Arduino fundamentals

What is Arduino?

Arduino is an open-source electronics platform based on easy-to-use hardware and software. It’s intended for anyone making interactive projects.

An Arduino board as shown above (UNO revision3) is in fact a small sized computer that can be easily programmed by the user to do all kind of conversions. When we compare the Arduino with a real computer, it does not have the general input and output devices like the screen, keyboard or mouse. Instead it only has analog/digital voltage-inputs and voltage-outputs. For more extensive information about Arduino, visit their website:

Inputs and Outputs

The standard Arduino Uno has 6 analog inputs (A0 – A5). These inputs are connected to a 10-bits Analog-Digital Convertor (ADC). The voltage changes between 0V and 5V can be applied to these 6 pins, are converted into a number that has a resolution of 10 bits ( 210 = 1024 steps).

Besides the special analog inputs, the Arduino Uno has 12 digital In/Outputs, from which 6 are defined to be PWM. The other half is only digital On/Off. In the software program (the patch) the user can define which pin of the Arduino will be input or output.

An Arduino is a digital device. This means it only deals with ‘0’ and ‘1’. An output that is called analog in this case is in fact a digital output, but with a very fast switching mechanism called Pulse Width Modulation. All the outputs that are marked with a ~ are ‘analog’ outputs, that will generate PWM.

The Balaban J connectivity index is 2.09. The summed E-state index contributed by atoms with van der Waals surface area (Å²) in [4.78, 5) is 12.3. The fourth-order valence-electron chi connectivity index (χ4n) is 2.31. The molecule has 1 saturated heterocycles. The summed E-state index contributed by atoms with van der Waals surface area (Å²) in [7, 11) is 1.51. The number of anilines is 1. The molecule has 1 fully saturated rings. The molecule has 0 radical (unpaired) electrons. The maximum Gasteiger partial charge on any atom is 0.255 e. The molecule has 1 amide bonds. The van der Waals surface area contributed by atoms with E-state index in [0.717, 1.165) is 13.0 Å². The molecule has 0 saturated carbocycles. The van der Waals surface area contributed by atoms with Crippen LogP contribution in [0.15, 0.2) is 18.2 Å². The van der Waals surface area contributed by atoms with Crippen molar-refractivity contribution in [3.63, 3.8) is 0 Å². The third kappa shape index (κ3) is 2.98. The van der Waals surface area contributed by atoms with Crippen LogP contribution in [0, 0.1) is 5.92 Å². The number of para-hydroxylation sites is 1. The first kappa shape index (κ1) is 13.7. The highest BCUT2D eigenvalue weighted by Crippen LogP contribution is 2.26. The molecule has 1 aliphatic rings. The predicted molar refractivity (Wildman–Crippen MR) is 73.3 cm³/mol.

Pulse Width Modulation equals the ‘Analogue’ output

Getting started

The first step in programming your own Arduino is to connect the Arduino-board to your computer using the right USB-cable. Your computer will recognize the board and no external drivers have to be installed. You will notice the small led (pin13) lighting up, indicating the board has power.

The next step is to download the Arduino software, which enables you to write your program and program the board. Check this link: to download the latest IDE. The open-source Arduino Software (IDE) makes it easy to write code and upload it to your board.

Simple Example – equipment test

The best way to test your Arduino/Computer setup, is to start with a simple example like the program ‘blink’. This program makes the onboard led ( = pin 13) light-up (ON) and Off with a time delay of 1 second.


Basically this program is not of any ‘practical’ use other then check the setup and getting to know the way the Arduino works. On the other hand, you create a rectangle wave-shape with a frequency of 0,5Hz on the output of the board = pin 13 (delay time ON=1000mS and delay time OFF is 1000mS). The blink-program also shows you the fundamental setup or configuration of a program or ‘patch’.

Blink patch. Led L on pin 13 switches On/Off with a delay of (in the picture 100mS)

The code in the picture above show the most fundamental setup of a program or patch. The tekst that is ‘grayed out’ or starts with //, is comment and not part of the code, other than documentation for you.

There are 3 parts in the code:

  • First you have the initialization, or definition of all the variables and pin(numbers) within the code. In the example above only the Integer variable “led” is defined.
  • Second is the void setup(). In this part of the code you can configure the Arduino. pinMode(Led, OUTPUT) is sets pin 13 to be an output. This piece of code will only run once during start. After that it only reloads when a hard reset is given.